states that we must have an immediate recognition of what it is that we are
seeing and how it exists, rather than requiring some consideration to reach
this point. If, in virtual reality, we have to consider what it is we are
seeing due to the fact that at best these objects exist in a different way to
that which we are accustomed to seeing and judging the existence of, then our
understanding and therefore perception of said objects would be mediated and
therefore not to the same level of that which we experience when viewing the
external world.

Using a case study commonly deployed in the philosophy of
language I will show why a lack of understanding of the thing being perceived doesn’t
imply that this thing cannot be truly perceived. The morning star/evening star
analogy outlines how, in Ancient Greek times, there was thought to be a star
which appeared just before the sun came up in the morning – the morning star –
and another star which appeared right before the sun went does – the evening
star. These were thought to be two distinct stars, the Greeks believing they
had a full understanding of what they were seeing. As it transpired, however, these
two stars were in fact different locations of the same star due to the rotation
of the Earth; both stars were in fact the relatively nearby planet Venus. Now,
according to Reid, since the Greeks did not truly understand what they were
seeing fully, they could not actually have been perceiving it. But the fact is
that the two stars acted qualitatively the same as they were required to act; they
could be used for navigation, or to put a rough estimate on the time of day.
The knowledge that the morning and evening star were both in fact Venus seems
irrelevant in practice to whether or not the perception of them was true. Our
perception of the physical world can just as easily be fooled by external
facts, and so if we are to accept that what we have in the external world is in
fact a perception then surely it is appropriate to assign such a status to our
experiences in a virtual reality? As for the second point, I once again refer
to the simple argument based on the qualitative parallels to be drawn between
physical and virtual worlds. A veteran user of virtual reality would no longer
go into the computer generated world considering what is existing and what isn’t,
as they would know that virtual things don’t exist in a physical sense but that
they are qualitatively the same as that which does, and therefore in some
respect they do exist. If the two worlds remain qualitatively the same, and the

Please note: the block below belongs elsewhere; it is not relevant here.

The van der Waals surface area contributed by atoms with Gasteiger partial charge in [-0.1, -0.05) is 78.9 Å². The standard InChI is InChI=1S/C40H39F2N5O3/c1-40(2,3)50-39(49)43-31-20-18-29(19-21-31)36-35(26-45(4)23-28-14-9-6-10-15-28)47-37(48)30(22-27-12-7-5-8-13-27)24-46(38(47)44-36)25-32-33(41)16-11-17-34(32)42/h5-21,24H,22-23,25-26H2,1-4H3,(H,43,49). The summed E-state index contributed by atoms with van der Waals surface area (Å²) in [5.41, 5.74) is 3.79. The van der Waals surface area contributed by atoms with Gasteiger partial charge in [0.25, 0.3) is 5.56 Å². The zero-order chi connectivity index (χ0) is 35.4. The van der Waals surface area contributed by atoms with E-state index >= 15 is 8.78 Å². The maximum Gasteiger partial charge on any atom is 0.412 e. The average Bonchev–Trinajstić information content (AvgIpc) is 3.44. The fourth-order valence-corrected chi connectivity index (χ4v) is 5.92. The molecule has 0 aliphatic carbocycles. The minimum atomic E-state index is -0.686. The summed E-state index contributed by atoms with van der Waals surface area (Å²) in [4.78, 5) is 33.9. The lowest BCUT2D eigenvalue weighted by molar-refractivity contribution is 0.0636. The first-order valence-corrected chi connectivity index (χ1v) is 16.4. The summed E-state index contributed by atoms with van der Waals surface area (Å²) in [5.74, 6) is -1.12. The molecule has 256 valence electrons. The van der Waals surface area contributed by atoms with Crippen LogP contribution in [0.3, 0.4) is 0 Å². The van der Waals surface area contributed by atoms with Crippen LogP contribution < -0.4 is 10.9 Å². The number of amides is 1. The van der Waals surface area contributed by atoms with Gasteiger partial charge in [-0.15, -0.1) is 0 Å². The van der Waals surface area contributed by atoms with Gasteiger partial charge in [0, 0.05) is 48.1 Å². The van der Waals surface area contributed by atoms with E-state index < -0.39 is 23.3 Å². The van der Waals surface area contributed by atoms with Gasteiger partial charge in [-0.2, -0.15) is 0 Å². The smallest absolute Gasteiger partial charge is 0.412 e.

user is not running around considering whether things exist or not, then there
is no rationalisation of the situation required and therefore it can be said
that, although the objects in virtual reality do not exist as physical
entities, they can evoke the same perceptual experience as the world we
naturally live in.

To conclude, then, I believe that David Chalmers’ argument
that virtual reality is able to create a human perceptual experience level with
that which the physical world can create. The combination of his structuralism
and digitalism provide a solid base upon which to prove this to be the case.
The former shows how we cannot know objects in themselves, be they in the physical
or virtual world, but instead can only know the properties they seem to possess
and their relation and interaction with other objects. Digitalism directly
applies this to virtual reality, stating that objects in the virtual world are
just as able to possess properties and interact with other virtual objects,
even interacting in a sense with the people inhabiting the world. These two
combined form an argument which, in brief, states that objects in the virtual
world are just as real as physical ones as they have properties and interact in
the same way, and if the objects are just as real then our perception of them
must also be. The first two criticisms of this theory claimed firstly that we
will always know that we are in a virtual reality, meaning we will always view
it differently; and secondly that there is a distinction between sensory and
cognitive perception. The former is provided in both cases whereas the latter
arguably only exists when we can fully understand the object. Refutations to
both arguments diminish their power, however. The first criticism assumes that
we always know when we are in a virtual reality, and that we always will know
in the future, which given the speed at which technology is advancing seems
highly unlikely. The second criticism ignores the qualitative similarities between
physical and virtual worlds which seems like the most pertinent factor in
deciding where perception truly exists. Finally, Reid’s description of
perception at first seems strong, but in fact I would argue that a lack of
understanding of an object doesn’t mean it cannot be perceived, as the
morning/evening star example shows. The second point once again ignores the
qualitative factors; virtual reality users would have long accepted that
virtual objects don’t exist in the same sense as physical ones, but they
nevertheless can exist in some way and knowledge of this need not require any
rationalisation on a case by case basis. Given the strength of Chalmers’ initial
argument, and the failings of opposing views, I must conclude that virtual
reality experiences do count as perception.